That thing about uneven distribution spells trouble for Li-ion energy storage. Team leader Feng Wang explains:
…once lithium goes in, it stretches the lattice, and when lithium goes out, the lattice shrinks. So each time you charge and drain a battery, its active component will be stressed, and its quality will degrade over time.”
The rest is easy, right? Once you understand the how lithium concentration evolves in a material, you can begin to tweak it in a more efficient direction.
The Brookhaven effort provides a roadmap:
The origin of the reversal phenomenon is elucidated through phase-field simulations, and it is attributed to the presence of structurally different regions that have distinct chemical potential functions. The findings from this study provide a new perspective on the local intercalation dynamics in battery electrodes.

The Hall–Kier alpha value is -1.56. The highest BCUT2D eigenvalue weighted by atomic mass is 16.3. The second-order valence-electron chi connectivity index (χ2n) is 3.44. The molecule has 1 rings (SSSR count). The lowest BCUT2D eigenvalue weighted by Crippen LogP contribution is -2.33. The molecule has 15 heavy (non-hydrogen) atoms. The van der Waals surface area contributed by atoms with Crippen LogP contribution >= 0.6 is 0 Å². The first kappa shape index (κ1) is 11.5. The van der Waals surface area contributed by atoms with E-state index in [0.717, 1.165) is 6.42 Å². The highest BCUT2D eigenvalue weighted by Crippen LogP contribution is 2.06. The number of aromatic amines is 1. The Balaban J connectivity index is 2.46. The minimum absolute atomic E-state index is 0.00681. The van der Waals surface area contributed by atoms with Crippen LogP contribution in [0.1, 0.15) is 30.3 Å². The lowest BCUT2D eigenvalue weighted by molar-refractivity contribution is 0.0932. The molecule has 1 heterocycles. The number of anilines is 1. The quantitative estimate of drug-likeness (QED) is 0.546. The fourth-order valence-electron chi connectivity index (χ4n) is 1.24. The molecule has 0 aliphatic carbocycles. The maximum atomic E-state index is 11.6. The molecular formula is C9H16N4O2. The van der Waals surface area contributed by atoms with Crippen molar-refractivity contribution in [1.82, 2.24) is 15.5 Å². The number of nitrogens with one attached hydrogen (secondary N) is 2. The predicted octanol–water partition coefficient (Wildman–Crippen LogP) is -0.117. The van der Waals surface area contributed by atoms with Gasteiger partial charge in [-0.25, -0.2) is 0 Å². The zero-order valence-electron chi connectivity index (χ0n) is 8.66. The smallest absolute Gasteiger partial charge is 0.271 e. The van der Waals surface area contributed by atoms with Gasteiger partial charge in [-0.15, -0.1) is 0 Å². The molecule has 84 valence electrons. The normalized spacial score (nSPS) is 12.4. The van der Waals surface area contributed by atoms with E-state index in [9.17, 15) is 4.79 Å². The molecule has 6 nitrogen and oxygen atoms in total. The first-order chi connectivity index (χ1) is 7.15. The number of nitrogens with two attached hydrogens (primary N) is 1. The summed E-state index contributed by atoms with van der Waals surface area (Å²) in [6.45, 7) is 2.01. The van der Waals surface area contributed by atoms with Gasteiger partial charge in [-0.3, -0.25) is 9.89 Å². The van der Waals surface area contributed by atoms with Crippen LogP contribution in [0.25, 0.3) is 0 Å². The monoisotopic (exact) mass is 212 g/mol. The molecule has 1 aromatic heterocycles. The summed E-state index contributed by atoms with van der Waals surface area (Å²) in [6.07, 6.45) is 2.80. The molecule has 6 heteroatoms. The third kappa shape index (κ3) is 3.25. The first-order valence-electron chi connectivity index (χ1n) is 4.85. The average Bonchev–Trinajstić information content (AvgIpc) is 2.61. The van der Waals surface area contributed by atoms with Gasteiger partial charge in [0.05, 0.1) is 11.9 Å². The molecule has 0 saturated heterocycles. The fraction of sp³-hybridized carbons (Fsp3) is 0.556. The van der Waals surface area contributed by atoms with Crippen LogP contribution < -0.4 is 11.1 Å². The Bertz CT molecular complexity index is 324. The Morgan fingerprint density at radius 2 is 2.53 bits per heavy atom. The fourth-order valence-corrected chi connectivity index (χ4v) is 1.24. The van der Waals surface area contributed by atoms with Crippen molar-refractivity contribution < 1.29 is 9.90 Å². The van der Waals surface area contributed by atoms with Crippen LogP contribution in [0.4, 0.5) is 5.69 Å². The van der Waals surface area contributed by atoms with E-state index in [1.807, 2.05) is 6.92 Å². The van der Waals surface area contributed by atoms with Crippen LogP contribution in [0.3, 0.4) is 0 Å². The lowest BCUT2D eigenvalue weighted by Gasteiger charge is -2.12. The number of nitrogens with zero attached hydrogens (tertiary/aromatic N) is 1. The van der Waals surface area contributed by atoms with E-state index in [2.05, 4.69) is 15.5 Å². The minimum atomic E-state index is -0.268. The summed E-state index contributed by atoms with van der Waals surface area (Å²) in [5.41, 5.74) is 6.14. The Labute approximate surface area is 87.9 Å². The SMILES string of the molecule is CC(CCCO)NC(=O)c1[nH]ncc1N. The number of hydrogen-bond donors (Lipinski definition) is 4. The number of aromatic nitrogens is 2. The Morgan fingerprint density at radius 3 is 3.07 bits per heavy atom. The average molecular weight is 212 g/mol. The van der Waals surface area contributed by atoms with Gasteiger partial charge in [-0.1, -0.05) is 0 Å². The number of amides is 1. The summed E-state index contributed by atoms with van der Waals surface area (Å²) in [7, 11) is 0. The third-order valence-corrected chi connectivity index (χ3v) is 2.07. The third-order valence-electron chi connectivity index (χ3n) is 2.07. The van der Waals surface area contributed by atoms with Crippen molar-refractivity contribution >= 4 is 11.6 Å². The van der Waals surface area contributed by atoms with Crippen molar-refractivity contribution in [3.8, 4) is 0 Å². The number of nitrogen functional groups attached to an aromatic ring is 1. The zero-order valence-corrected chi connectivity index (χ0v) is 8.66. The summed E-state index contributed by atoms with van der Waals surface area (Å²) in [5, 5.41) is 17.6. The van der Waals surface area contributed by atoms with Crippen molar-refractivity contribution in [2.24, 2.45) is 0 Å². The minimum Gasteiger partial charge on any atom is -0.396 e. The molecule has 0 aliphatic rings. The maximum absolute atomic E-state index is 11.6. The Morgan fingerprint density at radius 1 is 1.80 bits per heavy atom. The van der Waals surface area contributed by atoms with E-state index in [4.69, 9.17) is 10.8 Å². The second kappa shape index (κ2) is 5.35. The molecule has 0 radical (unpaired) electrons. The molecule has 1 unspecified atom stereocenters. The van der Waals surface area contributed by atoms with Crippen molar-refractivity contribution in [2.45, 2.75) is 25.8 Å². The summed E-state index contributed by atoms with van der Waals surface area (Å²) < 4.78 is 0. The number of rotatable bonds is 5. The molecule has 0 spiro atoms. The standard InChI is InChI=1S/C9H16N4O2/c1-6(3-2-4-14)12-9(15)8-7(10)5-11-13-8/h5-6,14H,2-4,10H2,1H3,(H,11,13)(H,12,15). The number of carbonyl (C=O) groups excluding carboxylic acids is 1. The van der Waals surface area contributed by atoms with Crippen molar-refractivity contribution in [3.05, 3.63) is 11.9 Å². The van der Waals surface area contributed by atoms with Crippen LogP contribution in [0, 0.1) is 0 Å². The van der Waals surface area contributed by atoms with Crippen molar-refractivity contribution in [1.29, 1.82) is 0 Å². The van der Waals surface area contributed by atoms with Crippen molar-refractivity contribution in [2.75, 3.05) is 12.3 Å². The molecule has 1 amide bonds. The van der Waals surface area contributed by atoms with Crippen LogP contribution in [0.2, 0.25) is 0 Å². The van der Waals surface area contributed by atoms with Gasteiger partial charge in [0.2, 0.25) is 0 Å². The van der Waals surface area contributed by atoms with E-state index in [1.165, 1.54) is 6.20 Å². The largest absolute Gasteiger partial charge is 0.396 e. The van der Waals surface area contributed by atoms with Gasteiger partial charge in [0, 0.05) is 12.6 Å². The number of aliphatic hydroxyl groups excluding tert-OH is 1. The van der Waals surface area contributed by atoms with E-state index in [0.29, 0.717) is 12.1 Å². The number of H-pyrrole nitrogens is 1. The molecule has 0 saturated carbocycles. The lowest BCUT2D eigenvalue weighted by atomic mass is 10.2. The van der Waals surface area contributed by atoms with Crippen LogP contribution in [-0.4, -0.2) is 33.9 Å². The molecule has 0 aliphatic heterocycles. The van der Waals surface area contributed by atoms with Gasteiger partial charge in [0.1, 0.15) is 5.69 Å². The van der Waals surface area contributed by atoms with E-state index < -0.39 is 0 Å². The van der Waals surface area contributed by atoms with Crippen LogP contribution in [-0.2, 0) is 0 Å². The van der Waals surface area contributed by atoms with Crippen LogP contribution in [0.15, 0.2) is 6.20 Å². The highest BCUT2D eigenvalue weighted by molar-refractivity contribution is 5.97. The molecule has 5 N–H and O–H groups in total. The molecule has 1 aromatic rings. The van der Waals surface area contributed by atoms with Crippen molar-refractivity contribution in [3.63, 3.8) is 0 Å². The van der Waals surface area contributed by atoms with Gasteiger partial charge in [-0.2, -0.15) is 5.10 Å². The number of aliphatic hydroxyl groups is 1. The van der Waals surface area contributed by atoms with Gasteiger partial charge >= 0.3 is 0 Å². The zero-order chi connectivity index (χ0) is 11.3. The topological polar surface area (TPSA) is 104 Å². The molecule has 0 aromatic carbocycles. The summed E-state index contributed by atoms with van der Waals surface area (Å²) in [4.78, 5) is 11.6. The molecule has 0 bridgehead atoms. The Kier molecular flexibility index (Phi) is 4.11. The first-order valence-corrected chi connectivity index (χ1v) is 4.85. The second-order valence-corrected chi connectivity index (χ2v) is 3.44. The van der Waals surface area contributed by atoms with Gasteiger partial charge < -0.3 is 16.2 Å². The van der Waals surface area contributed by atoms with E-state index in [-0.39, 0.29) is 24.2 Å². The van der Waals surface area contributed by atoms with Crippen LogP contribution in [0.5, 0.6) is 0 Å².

For more details, look up “Localized concentration reversal of lithium during intercalation into nanoparticles” in the journal Science Advances.
The new research has implications for improving materials across the field of energy storage, not just Li-ion technology.
Some of the recent energy storage developments tracked by CleanTechnica and our sister sites include batteries based on magnesium, a “weirdly exciting” gel-like liquid, lithium batteries based on sulfur, and a new plastic coating for anodes. The US Department of Energy is also continuing to pump more research dollars into improving battery technology for EVs and other applications.
Speaking of the Department of Energy, Brookhaven is funded through that agency, so group hug for US taxpayers. The new energy storage research also received an assist from the National Science Foundation, the National Key R&D Program of China, the Strategic Priority Research Program of Chinese Academy of Sciences, and the University of Michigan Advanced Research Computing among others.